Sunday, October 3, 2010

October 3 – 31 for 21

Down syndrome facts have changed a lot since the terrible days of institutions and short life spans. No longer is the word “mongoloid” accepted. People who happen to have DS have rich, full, and happy lives, and their parents do, too.

Down syndrome is NOT:

  • Being institutionalized
  • A life of pain
  • Sadness
  • Never going to college
  • Not getting married
  • Suffering
  • Not able to comprehend life

Down syndrome IS:

  • Early intervention programs
  • Speech, physical, and occupational therapies
  • Full or part inclusion in typical schools
  • Having friends
  • Can and does go to college
  • Can and does marry
  • Many opportunities
  • Holding a worthwhile job
  • More and more public acceptance
  • Happiness
  • Loving life
  • Achieving amazing things
  • Having fun!

So, you may be asking about now--just what is Down syndrome exactly? That’s what we asked when Josie was born. I knew very little about it other than they were people who looked different. Growing up, I never knew anyone with Down syndrome.  I wasn’t even  aware of what the causes of Down syndrome were, or what my daughter would be like.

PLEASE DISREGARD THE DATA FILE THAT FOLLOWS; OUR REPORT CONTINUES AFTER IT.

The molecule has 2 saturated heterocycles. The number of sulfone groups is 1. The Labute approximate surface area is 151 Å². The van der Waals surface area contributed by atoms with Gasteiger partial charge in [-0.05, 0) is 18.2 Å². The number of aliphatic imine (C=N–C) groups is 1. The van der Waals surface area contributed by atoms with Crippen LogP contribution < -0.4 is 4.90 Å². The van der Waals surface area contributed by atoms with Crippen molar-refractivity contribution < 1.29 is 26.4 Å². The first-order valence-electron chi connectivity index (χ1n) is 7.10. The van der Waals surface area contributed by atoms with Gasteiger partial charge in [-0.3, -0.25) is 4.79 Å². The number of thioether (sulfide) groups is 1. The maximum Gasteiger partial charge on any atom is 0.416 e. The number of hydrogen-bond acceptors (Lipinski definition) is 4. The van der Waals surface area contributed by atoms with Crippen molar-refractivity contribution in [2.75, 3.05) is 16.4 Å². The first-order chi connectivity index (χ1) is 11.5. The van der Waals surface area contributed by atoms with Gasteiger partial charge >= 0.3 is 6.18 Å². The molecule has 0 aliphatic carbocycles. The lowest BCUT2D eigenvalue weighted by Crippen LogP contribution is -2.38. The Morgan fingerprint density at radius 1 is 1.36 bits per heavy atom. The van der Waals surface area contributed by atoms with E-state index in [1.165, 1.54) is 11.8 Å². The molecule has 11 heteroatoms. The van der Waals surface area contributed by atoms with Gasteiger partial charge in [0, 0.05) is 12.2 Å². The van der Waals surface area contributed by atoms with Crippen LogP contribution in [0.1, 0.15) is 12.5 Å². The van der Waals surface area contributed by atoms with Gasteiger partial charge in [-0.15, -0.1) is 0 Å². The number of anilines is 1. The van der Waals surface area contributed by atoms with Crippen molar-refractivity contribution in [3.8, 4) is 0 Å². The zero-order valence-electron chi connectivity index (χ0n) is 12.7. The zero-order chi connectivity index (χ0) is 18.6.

The nurses kept talking about something called a simian crease but I looked and looked at her hands and never noticed anything different. She does have some characteristics of DS but looks a lot like the rest of our family, too.

The hospital gave us a list of what to expect medically, but... that cold and sterile paper didn't tell us how much we would love her...and how much she would change our lives forever.

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